Birdhouse Hosting News and Updates
Note: In the event of a system outage, this News page may not be available. Our status system, however, lives on a completely independent server and will always be available. Please bookmark status.birdhousehosting.com.
In our ongoing effort to detect and delete email spam, we’ve updated/modified our technique for obtaining daily updates to SpamAssassin rulesets (sa-update). Please let us know if you notice an improvement in the ratio of spam that slips through the cracks.
Sending mail from a web form is incredibly easy with our server-wide form-mail clone. Nothing to install – just include a few required fields in your form and you’re off to the races. We’ve just added a new FAQ to cover the details.
Birdhouse Hosting is proud to announce support for Ruby on Rails! All users will now find a new Ruby on Rails icon in their cPanel, and we’ve written a new Rails FAQ explaining how to get a RoR application scaffold off the ground. We’re looking forward to seeing what you create.
Birdhouse is pleased to announce our new Plan A account, optimized for student budgets and hosting needs. The Plan A account is available to students everywhere (with proof of enrollment, if we don’t already know you), and is valid until one year after graduation.
We’ve also reduced rates slightly for our other hosting plans, increased bandwidth and storage allocations across the board, and increased the number of plan features available to all users.
To celebrate our recent upgrades to CentOS, Apache 2, and PHP 5, the launch of a new specialized student hosting plan, and reduced hosting rates and increased bandwidth offerings for all users, Birdhouse is proud to launch the brand new Birdhouse Hosting web site you’re looking at now.
The entire site is built on WordPress, and features a newly integrated News section. The fancy navigation menu animation unfortunately doesn’t work in Internet Explorer, but degrades nicely and is still functional for brain-dead browsers.
Please let us know what you think!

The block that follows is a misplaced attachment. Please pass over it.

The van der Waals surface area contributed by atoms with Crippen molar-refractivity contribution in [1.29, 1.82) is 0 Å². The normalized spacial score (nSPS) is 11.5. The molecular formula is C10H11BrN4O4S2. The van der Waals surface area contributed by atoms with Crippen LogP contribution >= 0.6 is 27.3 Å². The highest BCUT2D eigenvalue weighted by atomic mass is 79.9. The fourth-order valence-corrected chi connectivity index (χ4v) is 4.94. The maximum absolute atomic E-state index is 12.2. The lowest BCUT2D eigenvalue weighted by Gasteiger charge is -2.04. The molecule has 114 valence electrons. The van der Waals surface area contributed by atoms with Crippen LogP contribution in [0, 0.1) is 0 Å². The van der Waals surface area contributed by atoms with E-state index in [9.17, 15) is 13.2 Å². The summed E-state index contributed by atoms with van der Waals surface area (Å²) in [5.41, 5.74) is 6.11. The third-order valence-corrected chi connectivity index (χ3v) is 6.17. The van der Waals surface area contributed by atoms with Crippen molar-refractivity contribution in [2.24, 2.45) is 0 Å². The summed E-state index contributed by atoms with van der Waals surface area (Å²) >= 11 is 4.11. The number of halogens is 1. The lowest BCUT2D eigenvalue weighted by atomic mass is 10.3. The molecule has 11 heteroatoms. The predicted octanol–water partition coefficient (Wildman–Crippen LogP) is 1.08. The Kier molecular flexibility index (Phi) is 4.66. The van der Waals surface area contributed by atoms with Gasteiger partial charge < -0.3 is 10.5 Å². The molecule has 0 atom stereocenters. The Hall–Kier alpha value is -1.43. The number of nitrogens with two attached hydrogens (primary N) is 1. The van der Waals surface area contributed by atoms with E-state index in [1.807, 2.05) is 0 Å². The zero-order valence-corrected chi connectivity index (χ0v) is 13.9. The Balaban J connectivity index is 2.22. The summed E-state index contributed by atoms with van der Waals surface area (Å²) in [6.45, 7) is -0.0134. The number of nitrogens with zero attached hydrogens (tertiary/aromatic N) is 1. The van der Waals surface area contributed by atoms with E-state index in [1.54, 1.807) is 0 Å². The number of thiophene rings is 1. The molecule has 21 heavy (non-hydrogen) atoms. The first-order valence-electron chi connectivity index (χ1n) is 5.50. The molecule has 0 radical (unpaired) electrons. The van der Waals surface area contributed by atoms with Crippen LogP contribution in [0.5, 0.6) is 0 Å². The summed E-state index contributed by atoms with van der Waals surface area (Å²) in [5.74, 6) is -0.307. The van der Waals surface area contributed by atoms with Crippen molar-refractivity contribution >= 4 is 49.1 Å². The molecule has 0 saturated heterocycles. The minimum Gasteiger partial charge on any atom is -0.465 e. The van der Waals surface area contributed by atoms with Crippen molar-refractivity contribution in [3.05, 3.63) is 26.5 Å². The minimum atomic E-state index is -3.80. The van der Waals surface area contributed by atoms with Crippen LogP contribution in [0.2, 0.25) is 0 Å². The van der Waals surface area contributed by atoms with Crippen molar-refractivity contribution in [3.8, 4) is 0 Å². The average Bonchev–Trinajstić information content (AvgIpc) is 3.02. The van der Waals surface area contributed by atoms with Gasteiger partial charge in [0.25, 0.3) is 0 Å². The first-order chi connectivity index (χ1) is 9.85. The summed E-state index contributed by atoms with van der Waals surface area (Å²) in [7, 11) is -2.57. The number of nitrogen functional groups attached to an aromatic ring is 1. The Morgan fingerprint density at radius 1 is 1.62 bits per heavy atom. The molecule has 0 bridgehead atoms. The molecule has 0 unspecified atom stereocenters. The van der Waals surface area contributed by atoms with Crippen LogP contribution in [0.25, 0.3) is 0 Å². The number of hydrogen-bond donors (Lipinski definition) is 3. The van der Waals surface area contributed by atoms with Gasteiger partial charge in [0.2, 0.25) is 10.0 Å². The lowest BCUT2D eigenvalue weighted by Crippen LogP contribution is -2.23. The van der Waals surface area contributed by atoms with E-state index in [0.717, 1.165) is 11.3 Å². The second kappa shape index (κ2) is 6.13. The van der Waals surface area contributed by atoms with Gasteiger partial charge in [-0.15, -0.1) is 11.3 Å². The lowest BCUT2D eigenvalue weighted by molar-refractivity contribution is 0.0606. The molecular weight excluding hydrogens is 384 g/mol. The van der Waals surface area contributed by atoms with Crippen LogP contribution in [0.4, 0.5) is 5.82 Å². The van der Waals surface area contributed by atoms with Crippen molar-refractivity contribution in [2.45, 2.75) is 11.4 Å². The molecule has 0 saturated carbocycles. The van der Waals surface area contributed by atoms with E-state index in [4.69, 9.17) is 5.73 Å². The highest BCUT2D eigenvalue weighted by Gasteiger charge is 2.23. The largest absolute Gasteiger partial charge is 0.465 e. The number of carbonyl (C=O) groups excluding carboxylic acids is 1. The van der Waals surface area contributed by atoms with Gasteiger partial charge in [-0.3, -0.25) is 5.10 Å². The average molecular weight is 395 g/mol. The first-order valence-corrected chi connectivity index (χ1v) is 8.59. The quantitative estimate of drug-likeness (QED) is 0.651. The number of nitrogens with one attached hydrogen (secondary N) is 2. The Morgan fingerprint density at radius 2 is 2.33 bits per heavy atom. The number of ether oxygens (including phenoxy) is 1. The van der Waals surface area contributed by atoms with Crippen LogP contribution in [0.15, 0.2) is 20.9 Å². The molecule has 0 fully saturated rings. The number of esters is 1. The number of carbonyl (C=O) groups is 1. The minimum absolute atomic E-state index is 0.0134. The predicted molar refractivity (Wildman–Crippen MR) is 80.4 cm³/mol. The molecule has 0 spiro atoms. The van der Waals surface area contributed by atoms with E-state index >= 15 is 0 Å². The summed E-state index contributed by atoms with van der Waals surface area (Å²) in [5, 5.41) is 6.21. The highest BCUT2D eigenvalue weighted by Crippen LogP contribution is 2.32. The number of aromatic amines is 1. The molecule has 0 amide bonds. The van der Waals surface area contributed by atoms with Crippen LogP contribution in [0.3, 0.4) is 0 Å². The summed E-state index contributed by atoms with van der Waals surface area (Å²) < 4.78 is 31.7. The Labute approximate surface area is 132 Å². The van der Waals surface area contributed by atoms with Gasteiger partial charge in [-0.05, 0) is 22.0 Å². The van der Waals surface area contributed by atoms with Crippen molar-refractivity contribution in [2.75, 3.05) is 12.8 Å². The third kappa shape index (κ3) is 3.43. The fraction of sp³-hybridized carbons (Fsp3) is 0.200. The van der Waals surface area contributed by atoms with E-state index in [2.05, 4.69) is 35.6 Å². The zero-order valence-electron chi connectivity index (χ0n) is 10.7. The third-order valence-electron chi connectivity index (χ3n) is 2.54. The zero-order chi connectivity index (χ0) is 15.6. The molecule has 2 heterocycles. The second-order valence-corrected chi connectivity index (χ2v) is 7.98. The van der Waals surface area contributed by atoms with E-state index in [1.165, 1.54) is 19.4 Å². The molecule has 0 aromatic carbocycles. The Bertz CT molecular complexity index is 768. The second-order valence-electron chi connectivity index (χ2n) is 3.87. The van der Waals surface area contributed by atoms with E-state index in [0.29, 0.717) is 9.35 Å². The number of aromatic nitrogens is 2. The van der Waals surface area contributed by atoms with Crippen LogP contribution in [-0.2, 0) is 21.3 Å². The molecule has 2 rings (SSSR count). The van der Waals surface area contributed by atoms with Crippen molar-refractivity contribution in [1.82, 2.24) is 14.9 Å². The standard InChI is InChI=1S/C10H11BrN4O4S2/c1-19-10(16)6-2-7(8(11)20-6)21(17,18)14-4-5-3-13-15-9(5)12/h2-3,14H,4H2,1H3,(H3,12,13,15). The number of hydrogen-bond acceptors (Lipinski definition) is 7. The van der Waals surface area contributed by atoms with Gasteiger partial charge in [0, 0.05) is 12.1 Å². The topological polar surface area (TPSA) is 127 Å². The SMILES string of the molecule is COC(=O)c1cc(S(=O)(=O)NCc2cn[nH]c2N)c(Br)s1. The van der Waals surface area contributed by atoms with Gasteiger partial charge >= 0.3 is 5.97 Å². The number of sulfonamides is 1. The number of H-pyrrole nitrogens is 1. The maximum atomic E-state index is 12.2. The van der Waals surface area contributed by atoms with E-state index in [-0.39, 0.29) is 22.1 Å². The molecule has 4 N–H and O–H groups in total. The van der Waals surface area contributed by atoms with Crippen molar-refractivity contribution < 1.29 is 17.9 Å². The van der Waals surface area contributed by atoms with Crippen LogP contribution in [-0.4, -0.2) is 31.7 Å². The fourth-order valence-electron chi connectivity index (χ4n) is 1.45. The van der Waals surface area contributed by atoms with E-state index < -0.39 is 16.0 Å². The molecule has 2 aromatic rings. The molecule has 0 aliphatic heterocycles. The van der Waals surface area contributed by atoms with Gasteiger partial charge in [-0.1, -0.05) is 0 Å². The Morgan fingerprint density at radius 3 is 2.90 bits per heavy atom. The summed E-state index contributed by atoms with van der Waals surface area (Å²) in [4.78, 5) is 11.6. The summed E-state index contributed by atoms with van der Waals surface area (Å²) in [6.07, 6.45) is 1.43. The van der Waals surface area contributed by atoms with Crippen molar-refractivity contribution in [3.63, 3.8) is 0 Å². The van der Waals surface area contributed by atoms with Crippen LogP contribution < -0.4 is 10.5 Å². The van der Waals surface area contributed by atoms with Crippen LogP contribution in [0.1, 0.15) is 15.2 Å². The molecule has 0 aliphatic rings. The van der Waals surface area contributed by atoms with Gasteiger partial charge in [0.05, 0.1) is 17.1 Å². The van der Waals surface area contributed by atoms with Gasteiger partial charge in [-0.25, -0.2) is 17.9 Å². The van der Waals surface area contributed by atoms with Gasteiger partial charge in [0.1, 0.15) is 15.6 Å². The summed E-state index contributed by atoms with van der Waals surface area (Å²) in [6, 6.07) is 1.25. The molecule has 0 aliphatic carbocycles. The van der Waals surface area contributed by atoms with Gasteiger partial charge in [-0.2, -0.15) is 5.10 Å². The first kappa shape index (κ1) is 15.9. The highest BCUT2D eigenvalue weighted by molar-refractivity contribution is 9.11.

We have completed the process of upgrading Apache and PHP to the latest versions (Apache 2.2.x and PHP 5.2.x), and everything appears to be running normally. In rare instances, some home-brew PHP scripts may break in unexpected ways. These breakages are generally quite easy to fix – contact us and we’ll take a look.
Virtually all modern 3rd-party / open source PHP applications will run fine under PHP5 without modification.
We’re planning to upgrade our installation of Apache to v. 2.2 and PHP to 5.2.5 on the afternoon of Sunday, April 20. After much research, we have concluded that we can do this safely without risk of breaking any existing customer scripts or software. If you find that any functionality on your site is not working as expected, please contact us, and we’ll get things working quickly.
On customer request, emacs is now installed and working (vi and pico were already present).
Go forth and edit!
Quick update: Since migrating from RedHat 9 to CentOS 4.6 and removing MailScanner a few weeks ago, load averages on Birdhouse servers have been reduced almost by a factor three. Performance has been excellent, and all systems are humming along nicely.
(Optimal load levels are below 1.0)
On Tuesday, Jan. 8, at 7pm Pacific time, we’ll be undertaking a major technical upgrade of our hosting platform:
- Red Hat 9 → CentOS 4
- PHP 4 → PHP 5
- MySQL 4 → MySQL 5
We anticipate up to an hour of downtime, though it should be less than that total. The upgrade will be handled by an automated script, painstakingly written and watched over by our rockin’ datacenter. The process is well-tested and we do not anticipate any major issues, though it’s possible some minor things may crop up. Please let us know immediately if anything’s not working for you after the upgrade.
Update: The operating system upgrade went extremely well; downtime was less than 30 minutes. We had a few loose ends to tie up: Missing Smarty libs, some SSL issues, but everything’s getting ironed out quickly. SSL email on gong.birdhouse.org may not be fixed before morning.
SpamAssassin kept running, but the setting that enables SA for each user automatically had not made it across the migration. Spam was allowed through the system during this period. Spam settings were re-enabled a couple of hours after the migration was completed.
Unfortunately, the PHP / Apache / MySQL upgrades may have to wait for another day. We’re still running the previous AMP stack, and will tackle this portion of the upgrade soon.
Update 2: SSL certs for POP/IMAP access are working again, and we’ve ironed out all known issues (all were fairly minor; most users didn’t notice that anything had changed).
We’ll post an update on the AMP upgrade plans soon.